Time goes by and at the brokerage firm, we can tell that Larry isn’t a good employee.  He tries for a bit, but one day his boss chews him out for not having a requested report ready for a prospective, rich investor.   As Larry is about to voice some lame excuse as to his awful work ethic, in pops a sexy and smart secretary, Verna(Susan Hayward) who hands Larry the report with a, “Is this the report that’s needed, Mr. Ballentine?”  Before Larry and his boss know what’s hit them, Verna sashays her way to the secretarial area of the office.  Larry finds her to thank her and offers to buy her perfume!  Verna has a better idea, why not have Larry give her a ride home some evening.  Verna, of the three women, is the closest to a femme fatale in this noir wannabe.  She admits she’s a gold digger, she correctly accuses Larry of being no more mature than a child,  but she thinks Larry is her only ticket to a life of luxury.  They begin an affair in earnest until Greta finds out and once again she calmly plays her trump card.  This time, her suggestion is to move to a ranch house out in the middle of a valley, no phone, mail delivery will be at a general store, horses to ride every day, a pool to swim in, and they can just while away their days by relaxing and enjoying the beauty of the valley and the nearby mountains.  Larry looks queasy at her offer, but he agrees.  I wanted to cheer when Verna lashes out at him and calls him a rat when he delivered his breaking up speech to her.  Run, Verna, as fast as you can!!!!

Verna(Susan Hayward) catches Larry's eye!

Verna(Susan Hayward) catches Larry’s eye!

"But Verna, you don't understand! Greta is loaded with money!"

“But Verna, you don’t understand! Greta is loaded with money!”

The plot of the movie, up to this point, was easy to follow, but it was a bit  frustrating to me.  Larry’s character, while conflicted, was not a hard-boiled noirish hero.  The 3 women characters weren’t femme fatales in the true noir definition, although Hayward’s came the closest.  What frustrated me the most was  how could these 3 seemingly intelligent and attractive women, fall for this guy, Larry?  I kept thinking that if the part of Larry had been recast with Burt Lancaster, Cary Grant, Tyrone Power, Victor Mature, Ray Milland, or Robert Mitchum, Alan Ladd, Kirk Douglas, or even Joel McCrea,  then I could possibly see why these women would all fall for Larry.  I like Robert Young, but to me, he was miscast as Larry.  I’m sure he didn’t mind too much as he got to have some kissing scenes with Greer and Hayward!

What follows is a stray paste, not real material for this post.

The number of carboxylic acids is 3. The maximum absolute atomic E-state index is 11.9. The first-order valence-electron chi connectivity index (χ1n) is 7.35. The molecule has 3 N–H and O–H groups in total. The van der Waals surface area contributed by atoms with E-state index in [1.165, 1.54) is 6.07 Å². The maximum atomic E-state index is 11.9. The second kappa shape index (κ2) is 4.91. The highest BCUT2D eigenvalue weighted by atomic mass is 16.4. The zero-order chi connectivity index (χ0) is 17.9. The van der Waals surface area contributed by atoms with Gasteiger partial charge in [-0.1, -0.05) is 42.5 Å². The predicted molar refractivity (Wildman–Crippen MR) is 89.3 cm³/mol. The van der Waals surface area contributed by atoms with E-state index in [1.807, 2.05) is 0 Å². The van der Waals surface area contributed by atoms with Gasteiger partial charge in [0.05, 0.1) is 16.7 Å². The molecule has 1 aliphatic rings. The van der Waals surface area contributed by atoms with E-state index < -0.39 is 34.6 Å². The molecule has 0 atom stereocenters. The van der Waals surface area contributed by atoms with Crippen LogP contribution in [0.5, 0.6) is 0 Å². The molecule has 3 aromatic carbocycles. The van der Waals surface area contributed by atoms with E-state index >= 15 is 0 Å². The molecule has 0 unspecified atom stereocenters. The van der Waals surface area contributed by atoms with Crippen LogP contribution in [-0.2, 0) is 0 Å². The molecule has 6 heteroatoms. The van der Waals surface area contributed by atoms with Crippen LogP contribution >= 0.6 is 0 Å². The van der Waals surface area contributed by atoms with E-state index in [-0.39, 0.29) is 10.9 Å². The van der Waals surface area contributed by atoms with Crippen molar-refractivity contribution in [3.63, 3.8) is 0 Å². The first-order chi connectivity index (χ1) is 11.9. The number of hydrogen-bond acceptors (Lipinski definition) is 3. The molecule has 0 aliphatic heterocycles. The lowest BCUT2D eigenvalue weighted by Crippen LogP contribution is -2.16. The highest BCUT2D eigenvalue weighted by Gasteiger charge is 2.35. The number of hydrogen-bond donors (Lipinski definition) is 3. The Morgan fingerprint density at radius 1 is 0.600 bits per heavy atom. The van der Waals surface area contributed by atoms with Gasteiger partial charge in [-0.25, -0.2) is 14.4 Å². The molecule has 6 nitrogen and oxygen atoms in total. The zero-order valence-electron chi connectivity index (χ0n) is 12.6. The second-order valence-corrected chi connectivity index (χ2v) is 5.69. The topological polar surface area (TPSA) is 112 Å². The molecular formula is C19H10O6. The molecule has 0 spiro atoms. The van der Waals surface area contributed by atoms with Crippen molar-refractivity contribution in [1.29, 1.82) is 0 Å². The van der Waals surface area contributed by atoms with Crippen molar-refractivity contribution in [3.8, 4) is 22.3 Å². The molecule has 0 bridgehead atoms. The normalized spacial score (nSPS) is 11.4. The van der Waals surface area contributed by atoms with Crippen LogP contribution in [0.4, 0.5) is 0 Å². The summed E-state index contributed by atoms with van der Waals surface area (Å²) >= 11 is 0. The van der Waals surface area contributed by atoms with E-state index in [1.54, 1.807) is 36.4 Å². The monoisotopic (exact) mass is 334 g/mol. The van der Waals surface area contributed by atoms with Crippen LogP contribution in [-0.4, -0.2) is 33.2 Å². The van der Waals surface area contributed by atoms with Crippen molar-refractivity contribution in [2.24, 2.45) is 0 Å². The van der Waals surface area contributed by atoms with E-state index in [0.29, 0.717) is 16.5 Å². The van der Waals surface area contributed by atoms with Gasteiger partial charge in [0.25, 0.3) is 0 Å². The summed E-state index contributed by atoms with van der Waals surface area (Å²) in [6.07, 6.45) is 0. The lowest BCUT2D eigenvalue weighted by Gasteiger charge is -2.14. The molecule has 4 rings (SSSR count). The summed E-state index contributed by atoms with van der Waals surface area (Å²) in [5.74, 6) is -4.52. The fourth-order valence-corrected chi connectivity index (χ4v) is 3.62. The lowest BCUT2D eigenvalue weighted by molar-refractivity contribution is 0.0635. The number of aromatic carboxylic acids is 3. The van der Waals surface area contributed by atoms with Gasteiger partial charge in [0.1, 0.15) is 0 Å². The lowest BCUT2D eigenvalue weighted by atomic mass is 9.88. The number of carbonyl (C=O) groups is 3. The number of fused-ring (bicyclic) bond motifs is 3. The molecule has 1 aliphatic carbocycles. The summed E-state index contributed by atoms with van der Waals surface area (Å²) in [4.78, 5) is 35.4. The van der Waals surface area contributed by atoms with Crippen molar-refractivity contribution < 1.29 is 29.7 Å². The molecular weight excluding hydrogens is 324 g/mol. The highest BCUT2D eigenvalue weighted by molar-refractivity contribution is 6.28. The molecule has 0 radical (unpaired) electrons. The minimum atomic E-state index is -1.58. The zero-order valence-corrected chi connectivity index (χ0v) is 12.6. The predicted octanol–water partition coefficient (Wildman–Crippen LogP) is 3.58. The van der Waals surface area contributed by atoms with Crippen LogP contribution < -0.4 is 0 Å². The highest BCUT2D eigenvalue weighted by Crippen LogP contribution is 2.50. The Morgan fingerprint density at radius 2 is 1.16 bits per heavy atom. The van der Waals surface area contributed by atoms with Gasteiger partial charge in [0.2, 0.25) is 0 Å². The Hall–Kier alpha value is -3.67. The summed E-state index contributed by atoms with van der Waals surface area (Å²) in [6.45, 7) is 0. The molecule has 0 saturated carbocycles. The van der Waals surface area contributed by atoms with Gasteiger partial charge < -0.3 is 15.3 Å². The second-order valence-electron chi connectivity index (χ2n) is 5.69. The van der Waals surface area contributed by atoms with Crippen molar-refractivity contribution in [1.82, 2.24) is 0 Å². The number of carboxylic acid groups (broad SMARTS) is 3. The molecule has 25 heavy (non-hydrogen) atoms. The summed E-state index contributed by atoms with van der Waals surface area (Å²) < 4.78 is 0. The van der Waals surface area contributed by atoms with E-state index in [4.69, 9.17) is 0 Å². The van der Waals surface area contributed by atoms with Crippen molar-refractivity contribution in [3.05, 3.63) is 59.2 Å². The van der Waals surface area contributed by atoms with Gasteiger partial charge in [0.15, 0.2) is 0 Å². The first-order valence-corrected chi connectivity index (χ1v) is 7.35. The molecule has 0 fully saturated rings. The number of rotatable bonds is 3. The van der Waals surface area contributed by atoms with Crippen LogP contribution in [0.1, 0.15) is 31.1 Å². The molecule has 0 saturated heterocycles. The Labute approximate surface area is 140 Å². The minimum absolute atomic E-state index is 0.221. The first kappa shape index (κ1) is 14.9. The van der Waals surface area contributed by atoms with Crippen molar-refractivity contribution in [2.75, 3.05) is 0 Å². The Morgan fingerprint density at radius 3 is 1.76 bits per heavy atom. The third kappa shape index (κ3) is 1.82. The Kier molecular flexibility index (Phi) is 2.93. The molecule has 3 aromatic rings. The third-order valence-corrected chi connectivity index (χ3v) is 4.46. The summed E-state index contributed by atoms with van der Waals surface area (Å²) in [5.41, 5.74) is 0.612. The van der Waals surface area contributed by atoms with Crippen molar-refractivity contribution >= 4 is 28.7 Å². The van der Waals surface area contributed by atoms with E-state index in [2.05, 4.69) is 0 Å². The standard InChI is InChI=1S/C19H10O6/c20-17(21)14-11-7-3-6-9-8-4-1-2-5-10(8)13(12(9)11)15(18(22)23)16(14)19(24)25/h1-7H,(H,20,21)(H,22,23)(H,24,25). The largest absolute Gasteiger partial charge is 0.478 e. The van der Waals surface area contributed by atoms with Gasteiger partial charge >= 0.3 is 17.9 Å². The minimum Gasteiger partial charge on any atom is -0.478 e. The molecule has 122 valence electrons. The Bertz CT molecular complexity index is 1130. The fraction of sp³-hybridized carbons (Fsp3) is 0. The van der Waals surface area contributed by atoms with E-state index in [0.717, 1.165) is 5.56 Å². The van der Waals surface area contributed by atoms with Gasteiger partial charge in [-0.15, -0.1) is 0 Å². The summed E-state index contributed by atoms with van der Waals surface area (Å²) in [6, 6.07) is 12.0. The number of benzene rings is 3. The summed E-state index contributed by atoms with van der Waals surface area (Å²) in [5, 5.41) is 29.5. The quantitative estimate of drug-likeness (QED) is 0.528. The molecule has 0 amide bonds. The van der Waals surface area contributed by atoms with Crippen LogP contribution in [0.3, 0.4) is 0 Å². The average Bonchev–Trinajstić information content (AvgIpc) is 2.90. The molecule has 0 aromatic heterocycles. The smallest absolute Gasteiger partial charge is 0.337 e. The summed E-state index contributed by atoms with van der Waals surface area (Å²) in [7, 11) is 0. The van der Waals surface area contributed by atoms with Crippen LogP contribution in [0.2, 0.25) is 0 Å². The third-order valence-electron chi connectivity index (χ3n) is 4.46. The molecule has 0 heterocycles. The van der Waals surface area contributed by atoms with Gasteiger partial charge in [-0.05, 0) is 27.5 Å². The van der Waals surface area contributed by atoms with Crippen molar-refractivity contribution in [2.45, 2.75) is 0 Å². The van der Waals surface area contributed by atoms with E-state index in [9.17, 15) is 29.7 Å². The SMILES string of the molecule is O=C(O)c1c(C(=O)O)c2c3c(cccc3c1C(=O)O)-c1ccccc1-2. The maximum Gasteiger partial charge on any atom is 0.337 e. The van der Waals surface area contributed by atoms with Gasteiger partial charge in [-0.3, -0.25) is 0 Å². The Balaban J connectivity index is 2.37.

The  last third of the film  the plot became trickier.  Sir Walter Scott wrote, “Oh what tangled webs we weave, when first we practice to deceive.” (I thought Shakespeare wrote that but I was wrong!)  Larry and Verna reunite and come up with a tangled web.   Larry  decides to spurn Greta and take some of  her money.  He’s going to go to Reno and get a quickie divorce, Verna will go with him, and then they’ll get married and move away to begin a new  life.    He tells Verna that he’ll write a letter to Greta telling her he’s divorcing her, and since he’s on a joint checking account with Greta, he’ll write out a check to Verna and she can cash it at the brokerage house.  Then she can bring that money with her when she and Larry meet at a tiny burg,  Thomson’s Corner.  They’ll then drive to Reno together.  To redeem the two for a teensy bit, Verna reveals that she didn’t cash the check and Larry tears it up into little bits.  Aw, they’re not going to gouge Rita’s checking account!   All seems to go according to plan until on the drive to Reno they have a horrific crash at night with a delivery truck.